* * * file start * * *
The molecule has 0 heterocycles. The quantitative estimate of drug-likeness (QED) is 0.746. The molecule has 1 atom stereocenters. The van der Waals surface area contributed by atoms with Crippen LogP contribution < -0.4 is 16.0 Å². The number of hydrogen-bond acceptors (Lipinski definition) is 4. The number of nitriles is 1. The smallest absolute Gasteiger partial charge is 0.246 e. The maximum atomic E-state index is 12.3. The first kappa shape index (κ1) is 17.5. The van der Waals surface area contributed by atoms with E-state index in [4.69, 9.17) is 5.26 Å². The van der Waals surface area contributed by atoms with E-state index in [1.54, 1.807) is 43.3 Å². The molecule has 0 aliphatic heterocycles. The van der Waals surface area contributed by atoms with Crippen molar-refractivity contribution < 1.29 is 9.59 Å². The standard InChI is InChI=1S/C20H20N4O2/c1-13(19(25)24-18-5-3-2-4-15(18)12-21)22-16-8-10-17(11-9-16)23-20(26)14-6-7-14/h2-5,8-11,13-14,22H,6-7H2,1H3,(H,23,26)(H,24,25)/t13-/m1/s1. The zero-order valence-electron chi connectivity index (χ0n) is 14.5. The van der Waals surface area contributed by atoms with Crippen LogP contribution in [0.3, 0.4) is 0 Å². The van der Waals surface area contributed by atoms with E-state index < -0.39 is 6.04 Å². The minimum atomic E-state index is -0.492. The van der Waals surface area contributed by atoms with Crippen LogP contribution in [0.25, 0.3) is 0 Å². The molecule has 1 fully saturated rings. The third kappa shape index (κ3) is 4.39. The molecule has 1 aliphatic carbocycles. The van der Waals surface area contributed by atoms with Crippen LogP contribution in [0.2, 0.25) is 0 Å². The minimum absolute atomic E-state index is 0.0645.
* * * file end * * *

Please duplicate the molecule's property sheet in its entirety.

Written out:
The molecule has 0 heterocycles. The quantitative estimate of drug-likeness (QED) is 0.746. The molecule has 1 atom stereocenters. The van der Waals surface area contributed by atoms with Crippen LogP contribution < -0.4 is 16.0 Å². The number of hydrogen-bond acceptors (Lipinski definition) is 4. The number of nitriles is 1. The smallest absolute Gasteiger partial charge is 0.246 e. The maximum atomic E-state index is 12.3. The first kappa shape index (κ1) is 17.5. The van der Waals surface area contributed by atoms with E-state index in [4.69, 9.17) is 5.26 Å². The van der Waals surface area contributed by atoms with E-state index in [1.54, 1.807) is 43.3 Å². The molecule has 0 aliphatic heterocycles. The van der Waals surface area contributed by atoms with Crippen molar-refractivity contribution < 1.29 is 9.59 Å². The standard InChI is InChI=1S/C20H20N4O2/c1-13(19(25)24-18-5-3-2-4-15(18)12-21)22-16-8-10-17(11-9-16)23-20(26)14-6-7-14/h2-5,8-11,13-14,22H,6-7H2,1H3,(H,23,26)(H,24,25)/t13-/m1/s1. The zero-order valence-electron chi connectivity index (χ0n) is 14.5. The van der Waals surface area contributed by atoms with Crippen LogP contribution in [0.3, 0.4) is 0 Å². The van der Waals surface area contributed by atoms with E-state index < -0.39 is 6.04 Å². The minimum atomic E-state index is -0.492. The van der Waals surface area contributed by atoms with Crippen LogP contribution in [0.25, 0.3) is 0 Å². The molecule has 1 fully saturated rings. The third kappa shape index (κ3) is 4.39. The molecule has 1 aliphatic carbocycles. The van der Waals surface area contributed by atoms with Crippen LogP contribution in [0.2, 0.25) is 0 Å². The minimum absolute atomic E-state index is 0.0645.